There are some rough edges on the process still, literally. The mizzou squishes out a bit as it is wrapped, and anyway it's a little bit tricky getting the thickness uniform and not allowing the coarser aggregate to pile up. The cast saw is good for cutting plaster, and it is working okay on the mizzou while it's green, but the blade I have is just a metal blade, not adequate by a long shot for actually cutting this material when it's hardened. Maybe I will eventually need an angle grinder.

Eventually I will attach some pictures to this process description. This time my wife wasn't around, and I had my hands full...
Mark
(aka Nutcase)
Nutcase
 
Posts: 145
Joined: Fri Dec 21, 2012 10:35 pm
Location: NW Oregon

Re: BOOH VII

Postby matt walker » Mon Apr 29, 2013 3:09 pm

Got it, I didn't realize you had the mold covered with the film as well. I've found refractory cuts like butter with a diamond blade on an angle grinder. There are diamond masonry blades available for circular saws as well if that is an option for you.
User avatar
matt walker
Site Admin
 
Posts: 1803
Joined: Tue Jan 03, 2012 5:50 pm
Location: North Olympic Peninsula

Re: BOOH VII

Postby Nutcase » Mon Apr 29, 2013 4:25 pm

Thanks for that point of guidance. I have circular saws, but the angle grinder option would probably be best for this stuff, due to the thin and unflat conformation. Just FYI, the cast saw has an oscillating action with a circular blade, so it cuts rigid stuff but doesn't cut skin. Hmmm, it might even work with a small diamond blade, assuming the anchoring of the diamonds isn't too asymmetric. Not a particularly demanding usage. On the other hand, Harbor Freight has cheap angle grinders , and I will eventually want one for working on water heater cores and stuff like that anyway.
Mark
(aka Nutcase)
Nutcase
 
Posts: 145
Joined: Fri Dec 21, 2012 10:35 pm
Location: NW Oregon

Re: BOOH VII

Postby mannytheseacow » Fri Feb 21, 2014 6:43 pm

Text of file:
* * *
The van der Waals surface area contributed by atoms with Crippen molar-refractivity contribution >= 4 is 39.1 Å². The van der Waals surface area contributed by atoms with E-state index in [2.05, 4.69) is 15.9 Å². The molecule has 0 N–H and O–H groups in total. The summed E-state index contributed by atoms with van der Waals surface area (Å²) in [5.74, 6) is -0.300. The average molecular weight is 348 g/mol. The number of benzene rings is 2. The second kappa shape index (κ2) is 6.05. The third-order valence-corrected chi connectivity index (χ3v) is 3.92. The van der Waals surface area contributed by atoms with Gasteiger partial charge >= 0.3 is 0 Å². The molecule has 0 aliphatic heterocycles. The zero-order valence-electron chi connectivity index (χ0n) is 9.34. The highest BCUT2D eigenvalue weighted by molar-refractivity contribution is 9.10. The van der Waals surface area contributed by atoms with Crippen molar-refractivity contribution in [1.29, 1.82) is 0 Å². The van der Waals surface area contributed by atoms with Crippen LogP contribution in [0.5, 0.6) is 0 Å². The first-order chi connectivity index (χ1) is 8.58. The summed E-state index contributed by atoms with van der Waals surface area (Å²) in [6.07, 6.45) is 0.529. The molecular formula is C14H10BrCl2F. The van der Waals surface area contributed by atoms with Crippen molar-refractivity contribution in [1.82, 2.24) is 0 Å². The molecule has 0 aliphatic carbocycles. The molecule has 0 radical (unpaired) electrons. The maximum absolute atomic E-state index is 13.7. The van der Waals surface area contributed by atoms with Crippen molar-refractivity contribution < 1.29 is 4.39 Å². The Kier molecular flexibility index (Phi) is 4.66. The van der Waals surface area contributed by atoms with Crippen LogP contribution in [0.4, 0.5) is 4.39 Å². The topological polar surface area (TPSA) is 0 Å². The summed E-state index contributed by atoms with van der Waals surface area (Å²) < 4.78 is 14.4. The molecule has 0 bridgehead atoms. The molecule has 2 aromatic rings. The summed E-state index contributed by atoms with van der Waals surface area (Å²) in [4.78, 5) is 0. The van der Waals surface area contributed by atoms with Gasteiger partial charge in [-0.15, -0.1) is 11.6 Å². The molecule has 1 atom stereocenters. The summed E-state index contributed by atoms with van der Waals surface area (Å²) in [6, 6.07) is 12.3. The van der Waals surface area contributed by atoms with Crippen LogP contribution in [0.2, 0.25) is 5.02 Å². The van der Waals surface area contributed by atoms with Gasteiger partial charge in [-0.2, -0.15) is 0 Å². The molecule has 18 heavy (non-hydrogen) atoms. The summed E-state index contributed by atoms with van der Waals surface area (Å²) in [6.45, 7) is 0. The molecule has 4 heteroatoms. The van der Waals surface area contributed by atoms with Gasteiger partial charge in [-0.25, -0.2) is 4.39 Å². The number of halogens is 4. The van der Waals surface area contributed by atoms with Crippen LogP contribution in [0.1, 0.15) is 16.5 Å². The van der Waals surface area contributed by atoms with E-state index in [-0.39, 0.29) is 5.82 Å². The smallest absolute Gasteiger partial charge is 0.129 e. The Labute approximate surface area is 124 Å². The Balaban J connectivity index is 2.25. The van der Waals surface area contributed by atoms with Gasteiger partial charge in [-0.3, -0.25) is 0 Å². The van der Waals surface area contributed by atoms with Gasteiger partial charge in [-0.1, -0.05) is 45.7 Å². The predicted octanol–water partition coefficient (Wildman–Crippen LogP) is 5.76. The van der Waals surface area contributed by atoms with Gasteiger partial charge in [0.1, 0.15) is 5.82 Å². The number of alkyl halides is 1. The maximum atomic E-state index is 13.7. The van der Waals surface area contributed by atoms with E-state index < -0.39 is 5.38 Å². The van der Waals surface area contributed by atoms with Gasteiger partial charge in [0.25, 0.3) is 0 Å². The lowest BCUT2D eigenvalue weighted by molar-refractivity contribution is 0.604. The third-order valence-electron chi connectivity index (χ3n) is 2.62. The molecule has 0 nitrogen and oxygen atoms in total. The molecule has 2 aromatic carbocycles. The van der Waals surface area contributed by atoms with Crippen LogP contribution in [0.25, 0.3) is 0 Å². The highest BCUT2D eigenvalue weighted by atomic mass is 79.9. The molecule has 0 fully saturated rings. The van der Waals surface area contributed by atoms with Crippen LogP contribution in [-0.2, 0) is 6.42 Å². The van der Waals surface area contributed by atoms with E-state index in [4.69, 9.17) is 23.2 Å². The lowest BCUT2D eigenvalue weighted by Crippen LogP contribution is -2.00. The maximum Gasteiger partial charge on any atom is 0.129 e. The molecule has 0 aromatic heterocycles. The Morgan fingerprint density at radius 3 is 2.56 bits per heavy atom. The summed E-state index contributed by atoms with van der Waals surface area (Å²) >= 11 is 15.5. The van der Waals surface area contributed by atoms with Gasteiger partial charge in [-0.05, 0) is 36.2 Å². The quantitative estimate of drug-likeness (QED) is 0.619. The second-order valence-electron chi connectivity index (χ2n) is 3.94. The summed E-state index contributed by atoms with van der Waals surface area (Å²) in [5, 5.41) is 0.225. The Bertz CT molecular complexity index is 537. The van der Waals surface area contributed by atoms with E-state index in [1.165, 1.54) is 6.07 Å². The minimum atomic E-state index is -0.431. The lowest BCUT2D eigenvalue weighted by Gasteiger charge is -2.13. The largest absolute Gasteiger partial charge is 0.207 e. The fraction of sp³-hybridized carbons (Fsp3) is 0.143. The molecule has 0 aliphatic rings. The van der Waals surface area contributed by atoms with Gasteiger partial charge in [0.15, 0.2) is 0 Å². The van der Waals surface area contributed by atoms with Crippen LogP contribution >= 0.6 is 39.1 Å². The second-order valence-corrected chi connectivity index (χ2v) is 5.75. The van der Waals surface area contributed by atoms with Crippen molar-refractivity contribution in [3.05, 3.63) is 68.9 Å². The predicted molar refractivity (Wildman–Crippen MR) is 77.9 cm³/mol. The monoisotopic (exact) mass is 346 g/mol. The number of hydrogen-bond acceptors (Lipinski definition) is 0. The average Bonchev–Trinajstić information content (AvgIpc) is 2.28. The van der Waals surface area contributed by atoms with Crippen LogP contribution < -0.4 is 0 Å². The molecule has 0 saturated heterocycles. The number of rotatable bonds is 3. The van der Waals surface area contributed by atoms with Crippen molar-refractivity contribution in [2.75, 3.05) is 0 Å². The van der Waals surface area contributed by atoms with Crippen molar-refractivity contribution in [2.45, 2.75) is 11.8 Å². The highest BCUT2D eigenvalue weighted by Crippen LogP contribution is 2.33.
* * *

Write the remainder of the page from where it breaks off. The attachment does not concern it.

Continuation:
Back when I joined this forum there were two things that really made me join. One was the cast core idea and the other was this Nutcase guy who was doing all this experimental stuff and posting pictures and stuff. Whatever happened to that cat? I miss Nutcase.
"Knowledge is power. Arm yourself."
User avatar
mannytheseacow
 
Posts: 940
Joined: Sun Feb 24, 2013 12:40 am

Re: BOOH VII

Postby matt walker » Fri Feb 21, 2014 6:45 pm

I do too, he was doing some super cool stuff that still is ahead of the curve, in my opinion. I hope he's out there with some super rocket heater blowing minds in his neighborhood. I wish he'd come back though.
User avatar
matt walker
Site Admin
 
Posts: 1803
Joined: Tue Jan 03, 2012 5:50 pm
Location: North Olympic Peninsula

Re: BOOH VII

Postby Nutcase » Mon Apr 18, 2016 3:31 pm

Greetings. It has been a while, close to three years, since I visited this site.Thanks for the kind words, Matt and Manny...T.? Just got that. Anyway, long story short, various things happened, now I'm living out in the country NW of Portland and I'm looking forward to making this forum (and rocket stoves) part of my life again.

My work with rocket stoves pretty much stalled out at the time I stopped posting. For the '13-"14 heating season, I did kludge together something like I had used the previous year, built around the burn channel piece pictured above. The following spring we left our home in the suburbs and moved to where we are now, a place where neighbors don't complain about your roosters. Up to now, we've been managing with a badly installed but functional conventional wood stove (Fisher "Papa Bear"). I had thought to replace that stove this year as part of a drastic remodel. Then, about a week ago, we stumbled onto an opportunity to move to a bigger property (7.3 vs. 1 acre) with a better house only 1.4 miles up the road. With what amounts to an unheated, unfinished 1200 sq. ft. above-grade basement as part of the deal, I will have plenty of both motive and opportunity to get back to rockets.

I have been doing some things with cattle panels and 2x4s that I will post about elsewhere on this forum as time allows. Have a lot of catching up to do, plus moving.
Mark
(aka Nutcase)
Nutcase
 
Posts: 145
Joined: Fri Dec 21, 2012 10:35 pm
Location: NW Oregon

PreviousNext

Return to Heating and Cooling

Who is online

Users browsing this forum: No registered users and 1 guest

cron